In 1916 Thompson1 reported a case of complete syphilitic alopecia, and stated that the textbooks either fail to mention the disease or dismiss it as being rare. Abraham and Davis2 have stated that a few cases have come under their observation. In 1900 a case was presented by Chambers3 before the Toronto Clinical Society.
In view of the medicolegal aspect of the case in hand and exceedingly limited number of similar cases to be found in medical literature, I desire to report the following case.
—G. H., a section laborer for several years, aged 49, white, and single, entered the Santa Fe Hospital, Temple, Texas, April 8, 1915, complaining of slight cough and some pain in the right side of the chest. The family history was negative. The patient stated that he had had typhoid fever, measles, mumps and whooping cough when a boy, and smallpox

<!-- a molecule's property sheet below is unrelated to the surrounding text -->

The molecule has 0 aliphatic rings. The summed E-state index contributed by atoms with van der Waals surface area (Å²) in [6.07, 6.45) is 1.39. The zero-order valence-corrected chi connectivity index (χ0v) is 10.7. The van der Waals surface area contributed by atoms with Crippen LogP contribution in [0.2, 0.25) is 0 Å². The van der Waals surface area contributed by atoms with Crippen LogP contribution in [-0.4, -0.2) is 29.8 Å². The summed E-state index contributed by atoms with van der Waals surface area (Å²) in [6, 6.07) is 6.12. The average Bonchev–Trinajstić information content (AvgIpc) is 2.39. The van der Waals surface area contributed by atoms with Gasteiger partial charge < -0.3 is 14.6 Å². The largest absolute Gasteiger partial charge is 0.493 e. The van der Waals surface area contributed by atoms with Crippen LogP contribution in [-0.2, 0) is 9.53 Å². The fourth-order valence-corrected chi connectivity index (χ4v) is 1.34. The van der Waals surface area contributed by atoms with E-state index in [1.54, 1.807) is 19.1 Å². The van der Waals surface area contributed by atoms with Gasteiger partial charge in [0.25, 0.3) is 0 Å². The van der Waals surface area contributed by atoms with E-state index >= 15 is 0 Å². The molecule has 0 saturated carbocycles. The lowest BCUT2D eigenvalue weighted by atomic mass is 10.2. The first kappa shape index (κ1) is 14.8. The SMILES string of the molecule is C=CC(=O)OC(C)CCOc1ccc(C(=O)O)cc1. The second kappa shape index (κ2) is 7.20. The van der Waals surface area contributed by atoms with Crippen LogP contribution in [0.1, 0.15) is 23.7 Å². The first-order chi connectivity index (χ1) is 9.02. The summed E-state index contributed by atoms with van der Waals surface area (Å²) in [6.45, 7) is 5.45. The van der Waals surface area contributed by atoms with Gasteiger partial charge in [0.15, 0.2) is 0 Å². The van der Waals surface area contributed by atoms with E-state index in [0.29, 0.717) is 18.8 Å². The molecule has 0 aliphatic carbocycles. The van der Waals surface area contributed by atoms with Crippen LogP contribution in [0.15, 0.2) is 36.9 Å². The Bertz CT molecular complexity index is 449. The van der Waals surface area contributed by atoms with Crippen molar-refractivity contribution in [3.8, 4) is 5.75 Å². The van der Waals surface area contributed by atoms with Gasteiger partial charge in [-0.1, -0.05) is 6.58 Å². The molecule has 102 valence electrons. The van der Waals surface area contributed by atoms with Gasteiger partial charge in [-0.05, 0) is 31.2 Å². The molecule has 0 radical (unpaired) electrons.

Kindley GC. A CASE OF COMPLETE SYPHILITIC ALOPECIA. JAMA. 1918;70(2):86. doi:10.1001/jama.1918.26010020004010f